From 1900 to 1930 a little over or under a thousand residents crowded into the steep and narrow valley around Burke. The town had dozens of substantial structures including the 150 room Tiger hotel which had been built on top of the valleys' railroad. The Tiger hotel was demolished in 1954-55. Burke was the largest of several towns along Canyon Creek which was lined with silver mines and mining camps in addition to the more substantial towns of Burke, Gem, Woodland Park, Frisco, Web and others. Today the towns on Canyon Creek closest to Wallace and I-90 such as Woodland Park are still populated but Burke near the end of the canyon is almost completely empty. I saw maybe 5 or 6 occupied homes in Burke when I visited in 2014. Most of the turn-of-the-century buildings in Burke have been torn down or were destroyed by the fires, floods and avalanches that plagued Burke during it's existence. There are a few empty stores and scattered homes remaining as well as the massive Star mine and mill owned by the Hecla mining company (pictured below). Most of the structures in the Star Mine were built in the 1920s. The mine closed in 1982. As recently as 2011 the Hecla company was considering restarting operations in Burke.
Burke and surrounding communities played key roles in the Coeur d'Alene mining district labor strife of the 1890s. The struggle between miners and mine owners in the area directly led the the formation of the Western Federation of Miners (WFM). Members of the WFM including Bill Haywood subsequently formed the Industrial Workers of the World (IWW) in 1905. In 1892 union miners fought a gun battle with guards hired by the mine owners in nearby Frisco and Gem. Several miners and guards were killed during the battle and the governor of Idaho declared martial law. Federal and National Guard troops occupied the district for the following 4 months. In 1899, 250 miners seized a train in Burke. They loaded the train with two tons of dynamite and drove it 20 miles to Wardner, near Kellogg. In Wardner they used the dynamite to demolish the mill at the Bunker Hill mine. Burke resident Albert Horsley assassinated the governor of Idaho with a bomb in 1905 in retaliation for the governors' involvement in the suppression of the WFM during the labor strife of the 1890s.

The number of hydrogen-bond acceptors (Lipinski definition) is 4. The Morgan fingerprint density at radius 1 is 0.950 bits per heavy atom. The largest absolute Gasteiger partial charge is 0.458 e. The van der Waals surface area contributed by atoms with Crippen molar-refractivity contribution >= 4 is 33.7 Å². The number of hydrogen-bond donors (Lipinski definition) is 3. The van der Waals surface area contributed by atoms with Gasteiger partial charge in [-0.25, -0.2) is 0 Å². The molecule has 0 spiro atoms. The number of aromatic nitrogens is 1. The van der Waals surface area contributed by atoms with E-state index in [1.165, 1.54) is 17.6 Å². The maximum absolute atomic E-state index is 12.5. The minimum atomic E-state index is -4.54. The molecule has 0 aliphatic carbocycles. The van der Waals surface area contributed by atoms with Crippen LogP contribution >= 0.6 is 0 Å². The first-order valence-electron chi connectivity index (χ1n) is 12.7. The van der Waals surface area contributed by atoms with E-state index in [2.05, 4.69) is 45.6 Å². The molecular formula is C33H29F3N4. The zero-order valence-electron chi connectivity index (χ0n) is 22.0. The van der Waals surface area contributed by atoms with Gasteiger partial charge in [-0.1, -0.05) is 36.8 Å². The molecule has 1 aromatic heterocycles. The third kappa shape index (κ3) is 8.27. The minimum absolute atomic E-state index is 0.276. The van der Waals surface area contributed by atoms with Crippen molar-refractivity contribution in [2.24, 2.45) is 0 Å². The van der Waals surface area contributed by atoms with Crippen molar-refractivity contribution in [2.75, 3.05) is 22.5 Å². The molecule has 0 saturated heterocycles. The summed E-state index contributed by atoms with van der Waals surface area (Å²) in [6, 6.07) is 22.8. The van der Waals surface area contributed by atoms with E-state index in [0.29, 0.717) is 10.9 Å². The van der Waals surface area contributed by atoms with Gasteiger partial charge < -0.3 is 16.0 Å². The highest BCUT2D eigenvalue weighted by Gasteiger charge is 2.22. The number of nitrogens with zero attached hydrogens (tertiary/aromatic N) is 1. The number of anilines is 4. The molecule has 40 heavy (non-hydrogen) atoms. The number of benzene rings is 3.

Mining activity in the area declined drastically after the 1940s and came to a complete halt in the 1980s. In the 1990s and 2000s, local residents opposed the EPA's plans to clean up the toxic waste left by the mines and mills. At one point the EPA proposed to relocate everyone in the valley which they considered one of the most polluted sites in the nation. As a result of the local opposition very little environmental remediation has taken place.
Hecla's Star Mine is unguarded and unused but is fence and secured. While I was walking around a county sheriff slowly drove by but didn't stop. I didn't try to get past the fence but I'm sure it would be easy to do. The few occupied homes in Burke are a little downstream of the mine towards Wallace. Wallace which was the commercial center of the Coeur d'Alene district is about 7 miles southwest of Burke. Frisco, where one of the major battles of the 1892 strife was fought is about a mile southwest of Burke. There is hardly anything left of Frisco.